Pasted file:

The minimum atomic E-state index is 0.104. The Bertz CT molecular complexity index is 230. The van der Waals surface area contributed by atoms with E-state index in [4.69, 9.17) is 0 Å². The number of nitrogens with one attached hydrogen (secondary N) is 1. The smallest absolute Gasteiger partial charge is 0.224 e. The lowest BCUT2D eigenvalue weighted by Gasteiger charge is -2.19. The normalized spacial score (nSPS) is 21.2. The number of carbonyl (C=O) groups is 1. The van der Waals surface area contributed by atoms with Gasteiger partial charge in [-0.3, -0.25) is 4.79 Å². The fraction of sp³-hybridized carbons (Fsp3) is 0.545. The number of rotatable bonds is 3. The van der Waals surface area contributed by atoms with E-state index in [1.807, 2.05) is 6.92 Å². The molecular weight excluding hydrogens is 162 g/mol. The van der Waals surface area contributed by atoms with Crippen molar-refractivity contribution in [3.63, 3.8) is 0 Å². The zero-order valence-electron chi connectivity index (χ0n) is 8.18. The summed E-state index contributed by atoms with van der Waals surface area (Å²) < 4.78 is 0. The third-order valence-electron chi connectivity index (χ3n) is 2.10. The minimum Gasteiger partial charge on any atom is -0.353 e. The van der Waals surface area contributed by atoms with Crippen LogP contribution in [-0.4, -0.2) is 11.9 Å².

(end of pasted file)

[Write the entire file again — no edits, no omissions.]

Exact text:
The minimum atomic E-state index is 0.104. The Bertz CT molecular complexity index is 230. The van der Waals surface area contributed by atoms with E-state index in [4.69, 9.17) is 0 Å². The number of nitrogens with one attached hydrogen (secondary N) is 1. The smallest absolute Gasteiger partial charge is 0.224 e. The lowest BCUT2D eigenvalue weighted by Gasteiger charge is -2.19. The normalized spacial score (nSPS) is 21.2. The number of carbonyl (C=O) groups is 1. The van der Waals surface area contributed by atoms with Gasteiger partial charge in [-0.3, -0.25) is 4.79 Å². The fraction of sp³-hybridized carbons (Fsp3) is 0.545. The number of rotatable bonds is 3. The van der Waals surface area contributed by atoms with E-state index in [1.807, 2.05) is 6.92 Å². The molecular weight excluding hydrogens is 162 g/mol. The van der Waals surface area contributed by atoms with Crippen molar-refractivity contribution in [3.63, 3.8) is 0 Å². The zero-order valence-electron chi connectivity index (χ0n) is 8.18. The summed E-state index contributed by atoms with van der Waals surface area (Å²) < 4.78 is 0. The third-order valence-electron chi connectivity index (χ3n) is 2.10. The minimum Gasteiger partial charge on any atom is -0.353 e. The van der Waals surface area contributed by atoms with Crippen LogP contribution in [-0.4, -0.2) is 11.9 Å².